While headline gross domestic product (GDP) grew by a healthy 7 per cent in Q3FY17, investment activity continues to be moribund. As Chart 1 shows, gross fixed capital formation as a percentage of GDP has been consistently falling. In fact, as seen in Chart 2, even in the new index of industrial production (IIP) series, capital goods, a proxy for investment demand, grew at a mere 1.9 per cent in FY17.
With the private sector unwilling or unable to invest, the burden of reviving investments has fallen on the public sector. While public sector capex has grown at a much faster pace, this has not been enough to compensate for the decline in private sector investments, Chart 3 shows.
The twin balance sheet problem continues to fester. Debt-laden companies simply don’t have the capacity to invest and banks burdened with mounting non-performing assets, as shown in Chart 4, are unable to lend. As a consequence, bank credit growth has plunged well below its long-term average, Chart 5 shows.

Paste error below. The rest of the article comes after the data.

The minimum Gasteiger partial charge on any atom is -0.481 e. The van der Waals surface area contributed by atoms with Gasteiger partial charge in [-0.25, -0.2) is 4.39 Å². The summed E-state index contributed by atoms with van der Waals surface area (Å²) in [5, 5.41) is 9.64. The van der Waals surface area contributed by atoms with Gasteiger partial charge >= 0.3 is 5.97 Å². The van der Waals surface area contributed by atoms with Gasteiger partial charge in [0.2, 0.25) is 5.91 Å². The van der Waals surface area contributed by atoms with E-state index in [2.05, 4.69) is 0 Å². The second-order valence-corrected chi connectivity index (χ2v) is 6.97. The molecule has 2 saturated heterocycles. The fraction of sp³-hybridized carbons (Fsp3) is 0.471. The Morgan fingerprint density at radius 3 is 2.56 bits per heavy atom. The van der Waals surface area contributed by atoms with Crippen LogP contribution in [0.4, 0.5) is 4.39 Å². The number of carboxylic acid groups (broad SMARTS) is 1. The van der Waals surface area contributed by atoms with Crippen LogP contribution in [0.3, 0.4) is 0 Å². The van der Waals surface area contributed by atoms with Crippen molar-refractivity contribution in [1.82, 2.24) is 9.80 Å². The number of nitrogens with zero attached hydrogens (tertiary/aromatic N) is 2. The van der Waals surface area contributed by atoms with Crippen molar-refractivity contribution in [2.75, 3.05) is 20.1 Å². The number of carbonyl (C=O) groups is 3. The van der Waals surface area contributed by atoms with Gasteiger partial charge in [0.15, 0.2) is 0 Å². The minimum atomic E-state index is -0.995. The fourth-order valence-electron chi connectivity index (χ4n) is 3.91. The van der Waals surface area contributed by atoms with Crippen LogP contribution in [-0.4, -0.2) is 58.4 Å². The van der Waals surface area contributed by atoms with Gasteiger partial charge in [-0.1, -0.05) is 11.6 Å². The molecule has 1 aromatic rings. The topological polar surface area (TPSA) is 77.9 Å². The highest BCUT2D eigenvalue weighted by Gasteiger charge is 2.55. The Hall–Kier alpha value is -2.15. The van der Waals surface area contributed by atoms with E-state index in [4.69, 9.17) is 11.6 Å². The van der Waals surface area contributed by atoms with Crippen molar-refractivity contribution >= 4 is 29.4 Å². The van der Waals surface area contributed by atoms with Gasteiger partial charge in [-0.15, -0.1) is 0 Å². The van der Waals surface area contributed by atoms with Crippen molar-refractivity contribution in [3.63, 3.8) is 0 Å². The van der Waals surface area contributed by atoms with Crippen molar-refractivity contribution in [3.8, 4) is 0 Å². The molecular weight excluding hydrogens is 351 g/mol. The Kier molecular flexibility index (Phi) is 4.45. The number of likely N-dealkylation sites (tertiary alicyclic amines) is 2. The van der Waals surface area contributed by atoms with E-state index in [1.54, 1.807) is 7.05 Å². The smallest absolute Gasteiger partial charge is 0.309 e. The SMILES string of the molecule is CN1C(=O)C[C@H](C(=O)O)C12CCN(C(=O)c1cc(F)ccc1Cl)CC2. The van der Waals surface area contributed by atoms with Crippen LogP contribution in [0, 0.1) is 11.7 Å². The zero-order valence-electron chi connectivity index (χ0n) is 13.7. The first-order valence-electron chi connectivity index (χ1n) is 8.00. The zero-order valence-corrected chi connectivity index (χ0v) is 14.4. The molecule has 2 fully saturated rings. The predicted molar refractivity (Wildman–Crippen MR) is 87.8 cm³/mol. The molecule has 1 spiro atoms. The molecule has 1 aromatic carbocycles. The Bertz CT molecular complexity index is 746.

A study by HSBC Global Research shows, in previous such episodes, bank credit tended to recover earlier than growth (Chart 6). In a sense, it was a leading indicator of economic growth. But, this doesn’t seem to be the case now. The experience of other countries shows, in credit-less recoveries, investment activity takes roughly six years to recover after the growth bottoms out (Chart 7). Based on this, HSBC estimates that investment growth, which bottomed out in 2016, is likely to recover gradually, hitting a 7 per cent growth rate only around 2020. The uptick is likely to be led by the housing sector, which should spur construction and support investment demand.
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